First with the Most Forrest

By Robert Selph Henry | Go to book overview

CHAPTER XVIII
A SWORD AGAINST SHERMAN'S LIFE LINE*
April 14, 1864-June 9, 1864

The direct military consequences of the storming of Fort Pillow were small, outside a great flurry among the gunboats all along the Mississippi and its tributaries. Three boats were sent down from above and six ordered up from below, from points as far away as Fort De Russy up the Red River in Louisiana, 1 to be followed in a few days by two more, ordered from the mouth of White River on the rumor that Forrest was about to attack Memphis. 2 While Forrest's men were marching back inland to Jackson the wooded hills about Fort Pillow felt the crash of heavy shell thrown from the patrolling gunboats at small bodies of men or sometimes, apparently, just on rumor or general suspicion of rebels about.

On the way back from Fort Pillow, Major Bradford, the unfortunate commander of the ill-fated post, was killed by his Confederate captors. The circumstances are obscure and the testimony contradictory, but it appears that Bradford, whether by violation of parole or otherwise, escaped and was making his way to Memphis in civilian clothing, when he was gathered up in the conscription dragnet which Forrest was spreading through that part of West Tennessee, 3 was recognized and was sent on toward Jackson, to be sent south with other prisoners. In the vicinity of Brownsville he either attempted to escape and was shot, according to one story, or, according to another, was taken into the woods by a small party of his captors and shot. "I knew nothing of the matter until eight or ten days afterward," Forrest wrote the Federal commander at Memphis, adding that "if he was improperly killed nothing would afford me more pleasure than to punish the perpetrators to the full of the law." 4 There is no record of any such action, however, any more than there is record of action by the Federal authorities against Colonel Fielding Hurst on like complaints and charges made by Forrest.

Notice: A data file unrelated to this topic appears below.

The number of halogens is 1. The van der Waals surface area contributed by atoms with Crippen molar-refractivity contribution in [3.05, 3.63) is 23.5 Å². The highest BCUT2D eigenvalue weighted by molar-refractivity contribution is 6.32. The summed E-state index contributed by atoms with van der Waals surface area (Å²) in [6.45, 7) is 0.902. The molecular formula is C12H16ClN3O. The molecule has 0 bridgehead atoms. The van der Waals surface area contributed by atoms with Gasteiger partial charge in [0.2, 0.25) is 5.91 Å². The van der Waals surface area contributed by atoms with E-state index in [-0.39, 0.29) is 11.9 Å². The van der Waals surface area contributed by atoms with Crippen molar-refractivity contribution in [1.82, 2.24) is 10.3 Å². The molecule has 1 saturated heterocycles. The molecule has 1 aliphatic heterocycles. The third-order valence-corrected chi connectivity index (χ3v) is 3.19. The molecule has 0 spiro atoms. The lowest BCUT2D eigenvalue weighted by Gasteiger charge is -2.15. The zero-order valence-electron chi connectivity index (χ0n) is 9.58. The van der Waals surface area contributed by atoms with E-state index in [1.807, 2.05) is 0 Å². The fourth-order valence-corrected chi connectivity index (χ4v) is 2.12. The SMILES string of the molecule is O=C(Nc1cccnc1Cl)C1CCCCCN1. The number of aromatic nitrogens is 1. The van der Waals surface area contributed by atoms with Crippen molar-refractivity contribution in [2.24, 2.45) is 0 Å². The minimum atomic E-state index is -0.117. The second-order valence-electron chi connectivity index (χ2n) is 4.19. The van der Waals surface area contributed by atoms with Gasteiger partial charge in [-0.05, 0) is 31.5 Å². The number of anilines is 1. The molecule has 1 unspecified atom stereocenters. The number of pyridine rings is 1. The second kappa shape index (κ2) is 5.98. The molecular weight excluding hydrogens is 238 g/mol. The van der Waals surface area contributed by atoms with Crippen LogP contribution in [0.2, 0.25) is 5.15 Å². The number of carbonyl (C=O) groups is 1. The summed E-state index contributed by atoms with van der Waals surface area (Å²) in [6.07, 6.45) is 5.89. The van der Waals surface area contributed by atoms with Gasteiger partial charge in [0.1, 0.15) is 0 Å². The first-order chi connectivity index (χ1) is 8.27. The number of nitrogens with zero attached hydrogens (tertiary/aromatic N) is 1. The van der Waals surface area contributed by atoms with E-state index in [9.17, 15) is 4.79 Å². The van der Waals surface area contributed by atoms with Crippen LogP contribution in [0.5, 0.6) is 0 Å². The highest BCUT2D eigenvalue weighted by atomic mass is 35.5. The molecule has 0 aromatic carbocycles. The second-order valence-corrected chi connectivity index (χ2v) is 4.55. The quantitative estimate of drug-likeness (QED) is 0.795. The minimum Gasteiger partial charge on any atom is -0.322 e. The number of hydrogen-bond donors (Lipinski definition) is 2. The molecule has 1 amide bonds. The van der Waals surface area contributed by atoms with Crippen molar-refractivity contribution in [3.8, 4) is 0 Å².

Back in Jackson, Forrest received an order from General Polk to move promptly back to Okolona to meet, in conjunction with Stephen Lee,

____________________
*
The field of operations covered in this chapter is shown on the map on page 218.

-269-

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